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China and Europe are driving most of the ownership, while North America is the third revenue generator by a wide margin.
The world is approaching another major milestone in electric vehicle ownership: BNEF estimates that 20 million plug-in vehicles will be on the road globally by June. This is a significant increase from just 1 million electric vehicles in 2016.
The global electric vehicle fleet will exceed 25 million this year.
According to BNEF estimates, by the second half of 2022, nearly 1 million new electric vehicles will be added every month globally. This is about every 3 seconds.
Vehicles are eventually retired from fleets due to aging, wear and tear, accidents and battery degradation. But that’s not a big part of the Electric Vehicle story so far, mostly because the majority of Electric Vehicles in the global fleet have been sold in the past 18 months.
By the end of 2022, BNEF expects more than 26 million plug-in vehicles to be on the road.
Growth is much faster than many established players in the auto and oil industries expected a few years ago. For example, in BP’s 2016 forecast, the company expected 71 million plug-in vehicles to be on the road by 2035. Based on the latest sales figures, BNEF now expects that to be achieved by 2025, a full 10 years ahead of schedule.
A look at the geographic distribution of vehicles shows that only a few regions are driving the majority of ownership. To date, China has accounted for 46% of total sales, followed by Europe at 34%. North America is dragging its heels with 15 percent of ownership, but new policy support should boost the Electric Vehicle market this year and next. All other countries combined account for just 5% of the global Electric Vehicle fleet.
Most of the world’s plug-in cars are purely electric, but there are also 5.3 million plug-in hybrids. Most of them are in Europe. Plug-in hybrids have helped automakers meet Europe’s increasingly stringent targets to reduce carbon dioxide emissions from vehicles.
BNEF expect the market to move away from plug-in hybrids in the coming years as governments cut subsidies for plug-in hybrids and automakers roll out their latest all-electric models.
Japan is the largest auto market after China, Europe and the United States, and the adoption of electric vehicles has been slow. That should change soon as Japanese automakers launch new battery-electric models in the popular mini “kei car” segment. Kei is short for keijidōsha, which means light vehicle, and accounts for one-third of national sales.
Nissan and Mitsubishi plan to launch electric kei models this year, followed by Honda in 2024 and Toyota subsidiary Daihatsu in 2025. In neighbouring South Korea, where Electric Vehicle penetration has been high, Electric Vehicles will have accounted for nearly 15 percent of sales in 2021, thanks largely to strong models from domestic champions Hyundai and Kia.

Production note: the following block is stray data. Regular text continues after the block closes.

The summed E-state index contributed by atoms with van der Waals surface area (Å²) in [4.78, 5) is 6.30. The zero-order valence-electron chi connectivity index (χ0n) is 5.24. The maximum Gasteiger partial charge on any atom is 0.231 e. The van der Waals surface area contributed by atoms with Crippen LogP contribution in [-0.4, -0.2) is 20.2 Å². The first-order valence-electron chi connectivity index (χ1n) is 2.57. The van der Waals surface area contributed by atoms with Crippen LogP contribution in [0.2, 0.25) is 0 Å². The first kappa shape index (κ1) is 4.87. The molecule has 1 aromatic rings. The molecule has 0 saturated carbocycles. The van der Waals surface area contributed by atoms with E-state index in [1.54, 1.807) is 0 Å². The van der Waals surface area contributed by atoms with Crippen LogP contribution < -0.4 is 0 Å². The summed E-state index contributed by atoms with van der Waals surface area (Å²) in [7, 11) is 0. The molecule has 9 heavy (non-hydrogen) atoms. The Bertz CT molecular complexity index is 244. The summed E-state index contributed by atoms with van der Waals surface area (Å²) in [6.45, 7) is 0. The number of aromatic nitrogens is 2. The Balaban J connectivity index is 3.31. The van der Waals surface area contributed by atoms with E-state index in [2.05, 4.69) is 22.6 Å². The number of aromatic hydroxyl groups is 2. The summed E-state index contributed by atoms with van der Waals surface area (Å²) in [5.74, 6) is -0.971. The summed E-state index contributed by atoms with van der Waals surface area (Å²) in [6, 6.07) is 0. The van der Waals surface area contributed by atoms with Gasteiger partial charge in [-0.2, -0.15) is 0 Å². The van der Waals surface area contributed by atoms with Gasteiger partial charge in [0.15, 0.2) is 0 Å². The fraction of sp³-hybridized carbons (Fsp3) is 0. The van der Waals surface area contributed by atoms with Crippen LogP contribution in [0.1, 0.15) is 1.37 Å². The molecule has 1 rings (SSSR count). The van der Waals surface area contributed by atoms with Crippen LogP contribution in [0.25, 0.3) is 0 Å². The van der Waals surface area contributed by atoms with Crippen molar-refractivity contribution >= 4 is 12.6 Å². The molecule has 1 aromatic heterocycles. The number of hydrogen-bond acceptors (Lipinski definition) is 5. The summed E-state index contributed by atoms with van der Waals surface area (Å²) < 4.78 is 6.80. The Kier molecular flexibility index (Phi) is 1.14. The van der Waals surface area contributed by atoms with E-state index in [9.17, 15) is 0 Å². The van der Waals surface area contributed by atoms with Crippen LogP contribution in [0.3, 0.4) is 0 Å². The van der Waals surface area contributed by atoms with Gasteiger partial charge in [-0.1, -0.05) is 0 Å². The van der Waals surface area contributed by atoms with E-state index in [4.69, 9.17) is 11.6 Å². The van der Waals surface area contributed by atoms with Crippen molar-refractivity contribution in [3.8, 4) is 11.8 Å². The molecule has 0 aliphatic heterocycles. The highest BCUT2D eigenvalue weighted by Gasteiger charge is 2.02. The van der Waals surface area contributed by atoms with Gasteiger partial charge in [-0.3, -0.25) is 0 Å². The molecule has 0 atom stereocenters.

Attention will eventually shift to the world’s major emerging auto markets such as India, Brazil, Mexico and Southeast Asia. In these countries and regions, Electric Vehicle adoption is just beginning, but once the larger market begins to saturate, they are key to continued growth in Electric Vehicle adoption globally.
There are several encouraging signs. In the Indian tricycle market, more than 50% of sales are already electric. The acceptance of electric two-wheelers in Southeast Asian markets such as Vietnam has been relatively high. Parts of Latin America are leading the way in electric buses and are starting to focus on electric taxis.
Perhaps most importantly, the models on China’s Electric Vehicle market demonstrate the appeal of Electric Vehicles to lower- and middle-class consumers in emerging markets. The best-selling electric car in China so far this year is the Hongguang Mini, which retails for just $4,700.
Models like this, combined with Japanese automaker’s big push for electric vehicles and more electric motorcycles and scooters, will help the rest of the world make the leap to electric vehicles.
There are other benefits as well. The Hongguang Mini weighs just 560 kilograms (1,235 pounds), while the recently launched electric GMC Hummer weighs more than 4,000 kilograms and has a battery pack nearly 20 times the size. With the rising cost of battery raw materials, small electric vehicles look more like the sustainable mobility solution the world needs.
The adoption of electric vehicles will make significant progress in the coming years, but it’s worth considering the daunting task of changing the world’s fleets. BNEF estimates that there are 1.2 billion light passenger vehicles on the world’s roads. By the end of 2022, more than 2% of them will be electric. there’s still a long way to go. But momentum is building.
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